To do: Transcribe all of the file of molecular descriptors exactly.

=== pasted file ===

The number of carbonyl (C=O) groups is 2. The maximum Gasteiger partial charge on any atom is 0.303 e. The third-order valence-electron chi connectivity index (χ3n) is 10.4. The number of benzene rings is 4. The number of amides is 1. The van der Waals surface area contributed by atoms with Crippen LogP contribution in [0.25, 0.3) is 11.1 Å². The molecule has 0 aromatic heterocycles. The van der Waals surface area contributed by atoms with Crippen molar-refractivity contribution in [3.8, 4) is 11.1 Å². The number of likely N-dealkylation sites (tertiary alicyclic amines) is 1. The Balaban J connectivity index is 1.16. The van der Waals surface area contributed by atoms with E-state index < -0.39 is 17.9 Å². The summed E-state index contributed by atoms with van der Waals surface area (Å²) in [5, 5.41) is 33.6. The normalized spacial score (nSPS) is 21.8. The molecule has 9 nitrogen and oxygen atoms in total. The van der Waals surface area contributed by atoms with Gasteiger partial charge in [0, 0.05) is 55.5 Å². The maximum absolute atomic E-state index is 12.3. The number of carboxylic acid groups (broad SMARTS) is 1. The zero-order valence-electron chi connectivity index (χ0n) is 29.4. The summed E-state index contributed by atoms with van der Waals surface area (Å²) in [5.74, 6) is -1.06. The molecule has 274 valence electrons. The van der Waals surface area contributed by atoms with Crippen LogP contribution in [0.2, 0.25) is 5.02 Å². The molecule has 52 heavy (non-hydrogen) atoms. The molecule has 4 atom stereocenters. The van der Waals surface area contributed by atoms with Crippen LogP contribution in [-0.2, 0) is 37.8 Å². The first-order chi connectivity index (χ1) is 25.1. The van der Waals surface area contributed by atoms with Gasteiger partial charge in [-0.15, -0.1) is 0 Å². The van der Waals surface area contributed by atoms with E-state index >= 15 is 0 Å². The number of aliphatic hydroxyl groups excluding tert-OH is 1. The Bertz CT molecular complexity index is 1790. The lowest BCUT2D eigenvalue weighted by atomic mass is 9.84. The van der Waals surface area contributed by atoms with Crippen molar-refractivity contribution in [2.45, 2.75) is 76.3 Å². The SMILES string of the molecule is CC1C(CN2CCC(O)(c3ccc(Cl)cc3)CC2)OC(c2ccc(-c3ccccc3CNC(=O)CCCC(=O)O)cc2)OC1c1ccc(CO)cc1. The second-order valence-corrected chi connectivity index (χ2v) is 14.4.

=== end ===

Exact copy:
The number of carbonyl (C=O) groups is 2. The maximum Gasteiger partial charge on any atom is 0.303 e. The third-order valence-electron chi connectivity index (χ3n) is 10.4. The number of benzene rings is 4. The number of amides is 1. The van der Waals surface area contributed by atoms with Crippen LogP contribution in [0.25, 0.3) is 11.1 Å². The molecule has 0 aromatic heterocycles. The van der Waals surface area contributed by atoms with Crippen molar-refractivity contribution in [3.8, 4) is 11.1 Å². The number of likely N-dealkylation sites (tertiary alicyclic amines) is 1. The Balaban J connectivity index is 1.16. The van der Waals surface area contributed by atoms with E-state index < -0.39 is 17.9 Å². The summed E-state index contributed by atoms with van der Waals surface area (Å²) in [5, 5.41) is 33.6. The normalized spacial score (nSPS) is 21.8. The molecule has 9 nitrogen and oxygen atoms in total. The van der Waals surface area contributed by atoms with Gasteiger partial charge in [0, 0.05) is 55.5 Å². The maximum absolute atomic E-state index is 12.3. The number of carboxylic acid groups (broad SMARTS) is 1. The zero-order valence-electron chi connectivity index (χ0n) is 29.4. The summed E-state index contributed by atoms with van der Waals surface area (Å²) in [5.74, 6) is -1.06. The molecule has 274 valence electrons. The van der Waals surface area contributed by atoms with Crippen LogP contribution in [0.2, 0.25) is 5.02 Å². The molecule has 52 heavy (non-hydrogen) atoms. The molecule has 4 atom stereocenters. The van der Waals surface area contributed by atoms with Crippen LogP contribution in [-0.2, 0) is 37.8 Å². The first-order chi connectivity index (χ1) is 25.1. The van der Waals surface area contributed by atoms with Gasteiger partial charge in [-0.15, -0.1) is 0 Å². The van der Waals surface area contributed by atoms with E-state index >= 15 is 0 Å². The number of aliphatic hydroxyl groups excluding tert-OH is 1. The Bertz CT molecular complexity index is 1790. The lowest BCUT2D eigenvalue weighted by atomic mass is 9.84. The van der Waals surface area contributed by atoms with Crippen molar-refractivity contribution in [2.45, 2.75) is 76.3 Å². The SMILES string of the molecule is CC1C(CN2CCC(O)(c3ccc(Cl)cc3)CC2)OC(c2ccc(-c3ccccc3CNC(=O)CCCC(=O)O)cc2)OC1c1ccc(CO)cc1. The second-order valence-corrected chi connectivity index (χ2v) is 14.4.